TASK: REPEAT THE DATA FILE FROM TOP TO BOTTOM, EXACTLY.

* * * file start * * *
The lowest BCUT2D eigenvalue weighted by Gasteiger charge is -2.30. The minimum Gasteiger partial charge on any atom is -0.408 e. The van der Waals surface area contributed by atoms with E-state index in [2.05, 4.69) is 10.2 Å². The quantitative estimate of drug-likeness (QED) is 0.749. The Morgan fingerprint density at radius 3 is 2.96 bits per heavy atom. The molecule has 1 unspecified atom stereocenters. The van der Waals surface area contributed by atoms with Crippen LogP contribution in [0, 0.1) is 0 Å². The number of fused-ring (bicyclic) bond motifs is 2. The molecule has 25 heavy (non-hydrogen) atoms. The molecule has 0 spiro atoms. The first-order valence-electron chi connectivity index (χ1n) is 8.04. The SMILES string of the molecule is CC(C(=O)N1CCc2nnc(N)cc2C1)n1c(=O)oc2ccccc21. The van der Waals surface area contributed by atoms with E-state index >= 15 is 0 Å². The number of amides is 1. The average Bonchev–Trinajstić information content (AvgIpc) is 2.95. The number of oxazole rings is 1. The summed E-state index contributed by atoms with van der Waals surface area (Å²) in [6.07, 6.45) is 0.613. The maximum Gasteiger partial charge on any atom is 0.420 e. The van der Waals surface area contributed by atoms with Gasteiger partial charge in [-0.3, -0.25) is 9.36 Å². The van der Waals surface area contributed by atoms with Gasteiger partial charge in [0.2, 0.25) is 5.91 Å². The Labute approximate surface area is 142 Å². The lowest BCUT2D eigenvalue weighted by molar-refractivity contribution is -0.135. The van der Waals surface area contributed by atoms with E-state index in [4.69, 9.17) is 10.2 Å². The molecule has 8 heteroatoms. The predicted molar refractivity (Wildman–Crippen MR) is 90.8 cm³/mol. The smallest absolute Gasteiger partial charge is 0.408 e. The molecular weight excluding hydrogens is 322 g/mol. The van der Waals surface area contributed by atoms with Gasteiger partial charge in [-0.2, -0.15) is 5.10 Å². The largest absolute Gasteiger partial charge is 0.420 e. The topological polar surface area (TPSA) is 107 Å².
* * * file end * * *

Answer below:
The lowest BCUT2D eigenvalue weighted by Gasteiger charge is -2.30. The minimum Gasteiger partial charge on any atom is -0.408 e. The van der Waals surface area contributed by atoms with E-state index in [2.05, 4.69) is 10.2 Å². The quantitative estimate of drug-likeness (QED) is 0.749. The Morgan fingerprint density at radius 3 is 2.96 bits per heavy atom. The molecule has 1 unspecified atom stereocenters. The van der Waals surface area contributed by atoms with Crippen LogP contribution in [0, 0.1) is 0 Å². The number of fused-ring (bicyclic) bond motifs is 2. The molecule has 25 heavy (non-hydrogen) atoms. The molecule has 0 spiro atoms. The first-order valence-electron chi connectivity index (χ1n) is 8.04. The SMILES string of the molecule is CC(C(=O)N1CCc2nnc(N)cc2C1)n1c(=O)oc2ccccc21. The van der Waals surface area contributed by atoms with E-state index >= 15 is 0 Å². The number of amides is 1. The average Bonchev–Trinajstić information content (AvgIpc) is 2.95. The number of oxazole rings is 1. The summed E-state index contributed by atoms with van der Waals surface area (Å²) in [6.07, 6.45) is 0.613. The maximum Gasteiger partial charge on any atom is 0.420 e. The van der Waals surface area contributed by atoms with Gasteiger partial charge in [-0.3, -0.25) is 9.36 Å². The van der Waals surface area contributed by atoms with Gasteiger partial charge in [0.2, 0.25) is 5.91 Å². The Labute approximate surface area is 142 Å². The lowest BCUT2D eigenvalue weighted by molar-refractivity contribution is -0.135. The van der Waals surface area contributed by atoms with E-state index in [4.69, 9.17) is 10.2 Å². The molecule has 8 heteroatoms. The predicted molar refractivity (Wildman–Crippen MR) is 90.8 cm³/mol. The smallest absolute Gasteiger partial charge is 0.408 e. The molecular weight excluding hydrogens is 322 g/mol. The van der Waals surface area contributed by atoms with Gasteiger partial charge in [-0.2, -0.15) is 5.10 Å². The largest absolute Gasteiger partial charge is 0.420 e. The topological polar surface area (TPSA) is 107 Å².